[Ads-l] Query concerning the removal of "French" from "French horn" (2nd try)

Wilson Gray hwgray at GMAIL.COM
Wed Jun 24 07:26:32 UTC 2015

On Tue, Jun 23, 2015 at 11:47 PM, Chris Waigl <chris at lascribe.net> wrote:

> the vernacular gets changed under the pressure of a campaign to make
> certain words rarer, reduce their frequency, and not only words that are
> very informal or used as slurs. I''m pretty sure that handicapped
> or gypsy or wheelchair-bound or colored (as in a non-white person) are
used today in AmE much more rarely than 10 or 20 years ago

That may be the case among the literati and in/on the media, but I doubt
that such is the case among the proletariat, who use the language without a
care as to whether some pointy-headed professor likes the way that they do
it. Am I the only one familiar with such reality TV as "My Big, Fat, Gypsy
Wedding" - the TV gypsies use both "Roma[ny]" and "gypsy," when referring
to themselves - et sim.?

My own, personal experience is that, among ordinary, non-black Americans,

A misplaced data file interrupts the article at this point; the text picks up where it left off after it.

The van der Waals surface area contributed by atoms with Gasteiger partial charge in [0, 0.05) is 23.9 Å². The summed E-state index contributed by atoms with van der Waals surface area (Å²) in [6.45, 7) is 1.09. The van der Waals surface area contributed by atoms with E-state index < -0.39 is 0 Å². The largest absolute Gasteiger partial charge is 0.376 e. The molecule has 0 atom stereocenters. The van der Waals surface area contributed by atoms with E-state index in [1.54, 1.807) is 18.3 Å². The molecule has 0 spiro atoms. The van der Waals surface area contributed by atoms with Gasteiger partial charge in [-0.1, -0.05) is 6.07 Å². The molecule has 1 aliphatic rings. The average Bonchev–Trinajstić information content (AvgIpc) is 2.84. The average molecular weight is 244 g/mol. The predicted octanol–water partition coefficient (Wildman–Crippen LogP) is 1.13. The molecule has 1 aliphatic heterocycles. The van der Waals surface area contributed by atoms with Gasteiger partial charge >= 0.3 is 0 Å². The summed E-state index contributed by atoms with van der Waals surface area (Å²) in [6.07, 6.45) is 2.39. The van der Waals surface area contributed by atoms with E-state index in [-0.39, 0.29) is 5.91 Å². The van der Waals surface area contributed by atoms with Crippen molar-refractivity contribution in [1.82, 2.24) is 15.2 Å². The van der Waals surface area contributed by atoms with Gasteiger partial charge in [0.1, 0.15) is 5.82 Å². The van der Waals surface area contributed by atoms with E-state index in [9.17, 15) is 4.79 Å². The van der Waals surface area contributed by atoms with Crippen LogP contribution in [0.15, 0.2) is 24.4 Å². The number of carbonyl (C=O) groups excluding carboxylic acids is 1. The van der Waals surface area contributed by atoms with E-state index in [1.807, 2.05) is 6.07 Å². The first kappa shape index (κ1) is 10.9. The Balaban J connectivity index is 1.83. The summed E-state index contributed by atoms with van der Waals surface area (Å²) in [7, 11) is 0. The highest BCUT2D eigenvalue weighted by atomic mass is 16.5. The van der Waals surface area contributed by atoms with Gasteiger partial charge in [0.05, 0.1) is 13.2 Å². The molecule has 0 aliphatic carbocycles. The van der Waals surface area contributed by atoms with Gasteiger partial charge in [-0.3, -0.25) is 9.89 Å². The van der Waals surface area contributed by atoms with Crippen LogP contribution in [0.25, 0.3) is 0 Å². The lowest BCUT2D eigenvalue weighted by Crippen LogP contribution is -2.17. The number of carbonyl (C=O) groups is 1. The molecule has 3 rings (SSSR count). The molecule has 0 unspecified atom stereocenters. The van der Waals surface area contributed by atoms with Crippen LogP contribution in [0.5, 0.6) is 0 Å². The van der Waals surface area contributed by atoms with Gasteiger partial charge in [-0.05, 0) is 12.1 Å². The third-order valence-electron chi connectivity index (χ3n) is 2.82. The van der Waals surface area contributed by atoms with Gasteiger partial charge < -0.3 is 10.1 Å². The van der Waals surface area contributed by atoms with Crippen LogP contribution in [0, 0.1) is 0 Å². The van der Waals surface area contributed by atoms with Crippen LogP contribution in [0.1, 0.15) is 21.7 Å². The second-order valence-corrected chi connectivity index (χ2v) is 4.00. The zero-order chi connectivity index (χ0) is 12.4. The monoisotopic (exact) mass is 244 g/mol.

of whatever non-sub-Saharan African ancestry - "Mexicans"/Chicanos,
"Asia-atics," "Hindus," "Arabians," Jews, Irish, English, "Scotch," and the
variations, permutations, and combinations by which they choose to
designate themselves - "colored" is the word used to designate
*specifically* their fellow, ordinary *Americans* of sub-Saharan African
ancestry, even when speaking directly *to* a "colored guy" *about* "colored
people." Otherwise, they use "African," "West Indian," "Jamaican,"
"Trinidadian," "Puerto-Rican," "Panamanian," "Haitian," or whatever else
fits. And, of course, there's always "nigger."

Was there *ever* a time when "colored" was used by ordinary, everyday
Americans to mean "non-white person in general" and not to mean
specifically "the American Negro"?

All say, "How hard it is that we have to die!"---a strange complaint to
come from the mouths of people who have had to live.
-Mark Twain

The American Dialect Society - http://www.americandialect.org

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